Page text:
Why do we serve high-emissions companies? Because that is where the emissions are.

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To lay the groundwork, we do serve large emitters, including utilities, mining, oil and gas, as well as aviation, automotive, shipping and logistics, cement, chemicals, agriculture, waste management, aluminum, and steel.

And no, there is no contradiction between working in these sectors and our commitment to the transition.

Our research shows that failing to put the global economy on a path to net zero poses an existential threat to humanity; and that the net-zero equation has not been solved. Hard-to-abate sectors represent 81 percent of the global economy’s carbon footprint. Like it or not, there is no way to deliver emissions reductions without working with these industries to rapidly transition.

At the same time, the world economy needs to keep going and growing, and fossil fuels (more than 80 percent of primary energy demand) and non-electric cars (99 percent of the global fleet) are what moves it today. That will change significantly over the next decade, as 50 percent of global emissions must be removed by 2030 to keep global warming within 1.5°C. However, the energy and industrial systems are complex, and the scale of the transition implied by net zero is colossal, requiring changes in everything from capital allocation to product design to public policy and land use. These sectors today employ at least 30 million people, or some 22 percent of all the jobs in the US, and we are proud to work side by side to both transition and ensure our economy thrives at the same time.

We are actively engaged with this challenge every day, and have completed some 600 engagements in the past 2 years alone focused on helping our clients with climate transitions. Examples of our work include helping a chemical company reach net zero, working with a global oil major to pivot its portfolio and track and reduce carbon systematically across its value chain, helping a bank to better price climate risk, and working with a consortium of automotive companies and utilities to create end-to-end electric vehicle solutions. At the same time, we are working with incumbents and investors to build tomorrow’s new green businesses and technologies. These aren’t easy problems. But no one said this would be easy.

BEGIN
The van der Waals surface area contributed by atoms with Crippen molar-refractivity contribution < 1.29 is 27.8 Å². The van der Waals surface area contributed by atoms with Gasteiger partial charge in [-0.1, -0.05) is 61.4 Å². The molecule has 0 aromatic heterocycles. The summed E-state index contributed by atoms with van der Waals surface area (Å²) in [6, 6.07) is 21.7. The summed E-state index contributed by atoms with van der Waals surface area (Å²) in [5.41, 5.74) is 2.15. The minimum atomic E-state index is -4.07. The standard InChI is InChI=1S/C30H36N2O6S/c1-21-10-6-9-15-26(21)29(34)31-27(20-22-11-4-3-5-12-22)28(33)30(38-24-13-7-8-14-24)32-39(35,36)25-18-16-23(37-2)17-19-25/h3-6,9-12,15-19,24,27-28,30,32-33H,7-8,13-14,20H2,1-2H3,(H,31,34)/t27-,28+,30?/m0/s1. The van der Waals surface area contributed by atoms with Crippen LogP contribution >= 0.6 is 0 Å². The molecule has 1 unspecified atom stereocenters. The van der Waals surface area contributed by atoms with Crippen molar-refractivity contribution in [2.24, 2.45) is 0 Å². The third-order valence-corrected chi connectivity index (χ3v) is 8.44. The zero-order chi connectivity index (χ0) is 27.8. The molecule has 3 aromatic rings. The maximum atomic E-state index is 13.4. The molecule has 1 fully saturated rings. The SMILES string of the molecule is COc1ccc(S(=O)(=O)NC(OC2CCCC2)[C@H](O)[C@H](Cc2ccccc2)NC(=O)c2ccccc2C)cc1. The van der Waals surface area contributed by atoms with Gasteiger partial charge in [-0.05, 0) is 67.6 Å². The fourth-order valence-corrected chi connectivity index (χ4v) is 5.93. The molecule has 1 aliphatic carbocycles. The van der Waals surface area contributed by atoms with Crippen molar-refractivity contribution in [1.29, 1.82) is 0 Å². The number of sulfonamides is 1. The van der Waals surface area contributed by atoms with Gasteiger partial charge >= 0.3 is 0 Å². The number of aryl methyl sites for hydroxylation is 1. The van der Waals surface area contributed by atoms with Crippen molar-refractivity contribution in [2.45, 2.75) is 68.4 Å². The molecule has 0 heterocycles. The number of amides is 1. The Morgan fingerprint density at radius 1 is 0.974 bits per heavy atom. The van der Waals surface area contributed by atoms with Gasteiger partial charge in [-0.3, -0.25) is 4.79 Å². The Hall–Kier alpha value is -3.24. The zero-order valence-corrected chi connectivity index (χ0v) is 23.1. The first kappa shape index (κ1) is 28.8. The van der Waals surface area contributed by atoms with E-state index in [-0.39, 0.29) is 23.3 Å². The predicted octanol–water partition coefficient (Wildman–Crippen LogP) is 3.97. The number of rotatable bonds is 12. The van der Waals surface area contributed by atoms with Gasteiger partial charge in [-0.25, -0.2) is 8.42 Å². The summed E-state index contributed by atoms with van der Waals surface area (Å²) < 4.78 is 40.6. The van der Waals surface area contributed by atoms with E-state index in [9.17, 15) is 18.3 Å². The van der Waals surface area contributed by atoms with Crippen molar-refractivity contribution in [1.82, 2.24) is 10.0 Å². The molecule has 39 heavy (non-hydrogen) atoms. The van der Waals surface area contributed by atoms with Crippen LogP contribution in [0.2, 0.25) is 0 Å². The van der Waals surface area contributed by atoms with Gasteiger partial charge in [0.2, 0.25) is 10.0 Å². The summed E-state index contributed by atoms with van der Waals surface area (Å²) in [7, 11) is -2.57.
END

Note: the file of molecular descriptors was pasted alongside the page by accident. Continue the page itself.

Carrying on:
We are also walking our talk: McKinsey is well on the way to being net zero in our own operations by 2030, and we have allocated substantial resources—partnerships, talent, and acquisitions—to our Sustainability platform. And this is not just now; our carbon emission abatement cost curves were first published in 2007.

To us, the practical case then is straightforward: cutting emissions requires cutting emissions. Abandoning the hard-to-abate sectors does not advance the cause.

McKinsey won’t always get this right, and we recognize that we are also a work-in-progress ourselves. This is the largest economic transformation ever; we estimate that getting to net-zero requires as much as $3.5 trillion of additional annual investment for the next three decades, significant new green business building, exponential technological innovation as well as collaboration among nations, companies, and citizens. That makes net zero a core business issue, and one that will likely disrupt the basis of competition across many regions and industries. So, we think it is important to be in the arena, not on the outside looking in, and to work with companies to deliver the access to energy and other basic services that are essential to improving people’s lives, while also helping create and redeploy the capital necessary to drive an orderly, just, and inclusive transition. Not all companies share our approach. But, by working with those who do, I think we are on the right path. Our goal is ambitious and clear: to be the world’s largest force for decarbonization in the private sector.

Companies can’t go from brown to green without getting a little dirty. And if that means some mud gets thrown at McKinsey, we can live with that.

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